Canadian families facing nearly $13,000 in healthcare costs

by Leo Almazora01 Aug 2018

A new study from the Fraser Institute has found that health care costs for a typical Canadian family of four will reach nearly $13,000 in 2018.

“Health care in Canada isn’t free—Canadians actually pay a substantial amount for public health care through their taxes, even if they don’t pay directly for medical services,” said Bacchus Barua, associate director of health policy studies at the Fraser Institute and co-author of the study.

According to Barua, most Canadians are unaware of the true cost of healthcare because they never see a bill for medical services. Those in certain provinces may only pay a modest public health insurance “premium” tax, but by and large, Canadian health care is funded with general government revenue as opposed to a dedicated tax.

Based on figures from Statistics Canada and the Canadian Institute for Health Information, the study determined that a typical Canadian family — with two parents, two children, and a household income of $138,008 — will pay $12,935 for public health care this year. The amount represented a 68.5% increase, after adjusting for inflation, since 1997.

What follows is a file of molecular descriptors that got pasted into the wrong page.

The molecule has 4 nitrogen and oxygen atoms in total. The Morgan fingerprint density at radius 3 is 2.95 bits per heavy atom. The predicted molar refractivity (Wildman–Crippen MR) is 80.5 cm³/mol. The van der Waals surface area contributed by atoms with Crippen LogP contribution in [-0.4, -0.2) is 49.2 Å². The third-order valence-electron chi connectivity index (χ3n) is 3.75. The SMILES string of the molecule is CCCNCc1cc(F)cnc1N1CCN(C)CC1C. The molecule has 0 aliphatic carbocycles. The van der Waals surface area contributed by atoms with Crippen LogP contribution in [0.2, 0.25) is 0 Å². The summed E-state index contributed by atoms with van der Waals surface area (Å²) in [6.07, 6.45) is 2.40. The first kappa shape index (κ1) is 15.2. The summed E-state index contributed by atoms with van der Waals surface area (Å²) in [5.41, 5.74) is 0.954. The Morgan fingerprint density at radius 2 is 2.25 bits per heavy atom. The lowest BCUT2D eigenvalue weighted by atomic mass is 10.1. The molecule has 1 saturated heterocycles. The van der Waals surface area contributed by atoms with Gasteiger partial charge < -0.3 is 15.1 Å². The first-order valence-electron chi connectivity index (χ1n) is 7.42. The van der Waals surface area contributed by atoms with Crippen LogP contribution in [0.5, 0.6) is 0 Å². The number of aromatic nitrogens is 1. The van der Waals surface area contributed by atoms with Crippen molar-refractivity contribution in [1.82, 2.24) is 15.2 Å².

The study also found that single Canadians experienced a bigger increase, with health care costs increasing from $2,115 to $4,640 over the same period. Single parents with one child, who earn $60,526 on average, will pay $4,357 this year.

Looking at healthcare costs as a share of income for 2018, single Canadians took the biggest hit (10.5%), followed by the average Canadian household of two parents and two children (9.4%); families consisting of one parent and one child, meanwhile, are estimated to pay 7.2% of their income for healthcare.

Healthcare costs varied across the income spectrum, according to the analysis. The bottom 10% of Canadian families in terms of income, earning an average of $14,885, will pay $496 this year; the ones among the top 10%, with incomes averaging $291,364 a year, will pay $38,903.

“It’s important for Canadians to understand how much they pay for our public health-care system so they can better decide whether or not they get good value for their tax dollars,” Barua said


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